I would like to know if we can find a real function $v(x)$ and a complex function $f(x)$, such that they solve the following differential equation (with $\alpha$ a complex, $0<Re(\alpha)<1$):

$$(x^2 f(x)')'+v(x)f(x) = \alpha f(x)$$

with the constraint that the imaginary part of the following integral is zero, i.e.,

$$Im (\int_0^{\infty} \ln(x) \Big(\mathcal{F}_c \circ\phi (v(x) f(x))\Big) \Big(\mathcal{F}_c \circ\phi (\overline{f(x)})\Big) dx)=0 $$

denoting $\phi(g(x))=\frac{1}{x} g(\frac{1}{x})$ and $\mathcal{F}_c$ to be the cosine transform $\mathcal{F}_c (f(x))=\int_0^{\infty} f(t) \cos(xt) dt $.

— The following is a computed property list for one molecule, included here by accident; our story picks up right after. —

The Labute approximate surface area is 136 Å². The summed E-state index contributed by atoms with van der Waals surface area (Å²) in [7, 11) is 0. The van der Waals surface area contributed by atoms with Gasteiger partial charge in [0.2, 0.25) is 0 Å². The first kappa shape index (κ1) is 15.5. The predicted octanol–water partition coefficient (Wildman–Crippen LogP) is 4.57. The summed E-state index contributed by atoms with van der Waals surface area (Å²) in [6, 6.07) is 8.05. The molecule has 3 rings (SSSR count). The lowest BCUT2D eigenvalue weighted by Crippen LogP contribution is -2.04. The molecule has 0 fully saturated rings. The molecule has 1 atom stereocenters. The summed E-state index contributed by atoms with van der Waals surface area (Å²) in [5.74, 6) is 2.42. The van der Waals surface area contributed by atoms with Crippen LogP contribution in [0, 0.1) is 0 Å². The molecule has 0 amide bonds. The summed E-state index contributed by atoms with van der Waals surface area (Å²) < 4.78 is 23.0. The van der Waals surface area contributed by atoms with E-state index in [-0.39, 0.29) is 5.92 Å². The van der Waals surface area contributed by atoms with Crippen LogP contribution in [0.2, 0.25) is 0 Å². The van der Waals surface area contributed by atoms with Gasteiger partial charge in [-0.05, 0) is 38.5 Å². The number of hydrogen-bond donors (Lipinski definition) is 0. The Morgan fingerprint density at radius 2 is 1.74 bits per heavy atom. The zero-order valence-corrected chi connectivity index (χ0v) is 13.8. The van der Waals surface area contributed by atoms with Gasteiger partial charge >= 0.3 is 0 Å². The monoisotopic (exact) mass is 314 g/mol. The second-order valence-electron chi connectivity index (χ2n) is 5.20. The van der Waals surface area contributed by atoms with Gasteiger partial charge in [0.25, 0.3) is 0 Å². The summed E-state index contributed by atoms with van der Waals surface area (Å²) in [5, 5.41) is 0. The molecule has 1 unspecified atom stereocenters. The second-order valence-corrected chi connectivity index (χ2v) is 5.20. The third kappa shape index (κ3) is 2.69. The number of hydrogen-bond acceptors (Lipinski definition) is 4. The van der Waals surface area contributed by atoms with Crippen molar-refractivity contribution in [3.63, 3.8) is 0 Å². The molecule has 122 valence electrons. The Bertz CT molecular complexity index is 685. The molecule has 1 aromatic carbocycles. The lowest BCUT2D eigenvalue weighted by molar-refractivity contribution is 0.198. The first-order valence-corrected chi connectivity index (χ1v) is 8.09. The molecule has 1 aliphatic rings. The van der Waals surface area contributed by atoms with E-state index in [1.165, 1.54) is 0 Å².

If there was no $\ln(x)$ in the integral above, the result would be direct as all couples $(v(x),f(x))$ that are solutions of the differential equation would verify the second condition (using a property of cosine transform, providing the terms are well defined). However, due to the term $\ln(x)$ in the integral I did not manage to find the couples $(v(x),f(x))$ which fulfill the conditions above.

Any idea on a way to treat problems of this type?

if we can find$v(x)$ a real function and $f(x)$ a complex function-- ### --I did not managed tocharacterisethe couples (v(x),f(x)) fullfilling the conditions above--. So, which verb is the correct one? $\endgroup$ – fedja Dec 18 '17 at 5:30